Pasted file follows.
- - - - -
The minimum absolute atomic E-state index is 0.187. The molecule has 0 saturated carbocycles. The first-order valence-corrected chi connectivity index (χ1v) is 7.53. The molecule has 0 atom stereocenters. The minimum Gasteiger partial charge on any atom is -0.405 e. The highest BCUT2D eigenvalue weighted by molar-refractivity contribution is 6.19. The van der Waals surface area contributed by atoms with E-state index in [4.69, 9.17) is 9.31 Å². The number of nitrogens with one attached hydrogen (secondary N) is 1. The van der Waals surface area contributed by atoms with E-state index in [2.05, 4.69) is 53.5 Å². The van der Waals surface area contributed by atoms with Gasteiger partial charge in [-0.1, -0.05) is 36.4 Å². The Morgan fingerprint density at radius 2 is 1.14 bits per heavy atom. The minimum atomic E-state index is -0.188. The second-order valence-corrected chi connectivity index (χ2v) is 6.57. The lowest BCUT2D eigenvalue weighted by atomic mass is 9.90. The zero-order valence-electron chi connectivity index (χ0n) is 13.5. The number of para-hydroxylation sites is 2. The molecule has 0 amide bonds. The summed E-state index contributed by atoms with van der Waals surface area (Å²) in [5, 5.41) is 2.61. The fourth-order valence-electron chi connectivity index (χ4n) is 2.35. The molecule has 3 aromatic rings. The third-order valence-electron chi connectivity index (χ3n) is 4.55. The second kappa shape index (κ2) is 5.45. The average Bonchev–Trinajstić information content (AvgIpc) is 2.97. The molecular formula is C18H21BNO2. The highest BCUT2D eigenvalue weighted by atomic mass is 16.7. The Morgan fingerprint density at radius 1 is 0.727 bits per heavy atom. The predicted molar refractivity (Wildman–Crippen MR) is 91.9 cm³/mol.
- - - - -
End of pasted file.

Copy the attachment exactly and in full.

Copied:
The minimum absolute atomic E-state index is 0.187. The molecule has 0 saturated carbocycles. The first-order valence-corrected chi connectivity index (χ1v) is 7.53. The molecule has 0 atom stereocenters. The minimum Gasteiger partial charge on any atom is -0.405 e. The highest BCUT2D eigenvalue weighted by molar-refractivity contribution is 6.19. The van der Waals surface area contributed by atoms with E-state index in [4.69, 9.17) is 9.31 Å². The number of nitrogens with one attached hydrogen (secondary N) is 1. The van der Waals surface area contributed by atoms with E-state index in [2.05, 4.69) is 53.5 Å². The van der Waals surface area contributed by atoms with Gasteiger partial charge in [-0.1, -0.05) is 36.4 Å². The Morgan fingerprint density at radius 2 is 1.14 bits per heavy atom. The minimum atomic E-state index is -0.188. The second-order valence-corrected chi connectivity index (χ2v) is 6.57. The lowest BCUT2D eigenvalue weighted by atomic mass is 9.90. The zero-order valence-electron chi connectivity index (χ0n) is 13.5. The number of para-hydroxylation sites is 2. The molecule has 0 amide bonds. The summed E-state index contributed by atoms with van der Waals surface area (Å²) in [5, 5.41) is 2.61. The fourth-order valence-electron chi connectivity index (χ4n) is 2.35. The molecule has 3 aromatic rings. The third-order valence-electron chi connectivity index (χ3n) is 4.55. The second kappa shape index (κ2) is 5.45. The average Bonchev–Trinajstić information content (AvgIpc) is 2.97. The molecular formula is C18H21BNO2. The highest BCUT2D eigenvalue weighted by atomic mass is 16.7. The Morgan fingerprint density at radius 1 is 0.727 bits per heavy atom. The predicted molar refractivity (Wildman–Crippen MR) is 91.9 cm³/mol.